When Dr. Perry and I set out to write about empathy, we knew it was a hot topic in neuroscience and we knew it had wide-ranging implications. But I had no idea just how big a task we'd set for ourselves. Every day, new studies and new stories about empathetic or extremely un-empathetic behavior appear. There are new books and intriguing results in economics, psychology, history, psychiatry and education-and many others. It's almost impossible to keep up.
In this blog, we want to highlight some of the data and ideas we couldn't include in our book, Born for Love: Why Empathy is Essential-and Endangered, which comes out in April. We want to point out important new research and connect it to our ideas about why empathy is so important to everything from child development to economic growth. We'd also love to hear from others interested in this topic-and start a discussion about the aspects of empathy that matter most.
In Born for Love, we present the argument that empathy is a natural human quality like language-one that relies on specific early experiences to develop properly. We argue that when these experiences of nurture and human contact are present for children, families, cultures and economies tend to flourish. When these early experiences are absent, however-and this is increasingly the case in the environments inhabited by today's children-creative thought, progress and economic growth are threatened.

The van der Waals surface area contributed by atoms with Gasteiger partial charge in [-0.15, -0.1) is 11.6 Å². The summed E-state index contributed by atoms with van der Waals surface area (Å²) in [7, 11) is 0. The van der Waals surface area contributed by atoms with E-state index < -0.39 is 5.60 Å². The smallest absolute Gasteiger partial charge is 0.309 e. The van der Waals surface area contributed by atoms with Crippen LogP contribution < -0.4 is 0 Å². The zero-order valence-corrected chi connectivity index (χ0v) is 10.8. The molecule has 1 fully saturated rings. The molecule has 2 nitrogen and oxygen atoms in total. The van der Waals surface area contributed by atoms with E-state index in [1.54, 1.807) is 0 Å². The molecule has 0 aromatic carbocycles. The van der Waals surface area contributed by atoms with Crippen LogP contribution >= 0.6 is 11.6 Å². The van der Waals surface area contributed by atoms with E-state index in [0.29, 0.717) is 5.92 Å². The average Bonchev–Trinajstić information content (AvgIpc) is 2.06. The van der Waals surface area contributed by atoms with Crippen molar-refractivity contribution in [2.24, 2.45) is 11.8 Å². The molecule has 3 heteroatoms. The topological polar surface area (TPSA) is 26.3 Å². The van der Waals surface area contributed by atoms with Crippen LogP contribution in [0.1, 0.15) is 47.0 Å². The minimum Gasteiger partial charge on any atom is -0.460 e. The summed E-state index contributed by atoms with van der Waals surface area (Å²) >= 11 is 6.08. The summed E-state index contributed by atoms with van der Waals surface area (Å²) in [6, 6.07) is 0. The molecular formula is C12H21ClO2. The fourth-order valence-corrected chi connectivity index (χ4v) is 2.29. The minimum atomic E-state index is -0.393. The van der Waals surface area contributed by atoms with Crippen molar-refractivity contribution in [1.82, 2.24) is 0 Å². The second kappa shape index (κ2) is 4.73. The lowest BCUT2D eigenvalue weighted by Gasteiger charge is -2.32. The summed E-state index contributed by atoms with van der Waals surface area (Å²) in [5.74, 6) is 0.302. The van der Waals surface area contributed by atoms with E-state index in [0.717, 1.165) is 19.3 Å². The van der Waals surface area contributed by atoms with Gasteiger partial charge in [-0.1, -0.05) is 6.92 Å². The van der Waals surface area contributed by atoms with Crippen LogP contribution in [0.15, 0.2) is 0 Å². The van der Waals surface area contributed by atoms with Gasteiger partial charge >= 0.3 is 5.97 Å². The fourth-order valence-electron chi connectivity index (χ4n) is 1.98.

By showing how the brain depends on social connection to cope with stress-and how this requires empathy-- we make connections that we believe must be understood to provide healthy educational, legal and social structures for children and families.
We hope you'll join us in our journey to explore these ideas-we want to engage and explore empathy in the brain, in our culture and in the world.
My next post will be more specifically related to news, in this instance, the situation in Haiti and the question of orphanages and what this has to do with empathy. If it's not up tomorrow, it will be here on Friday!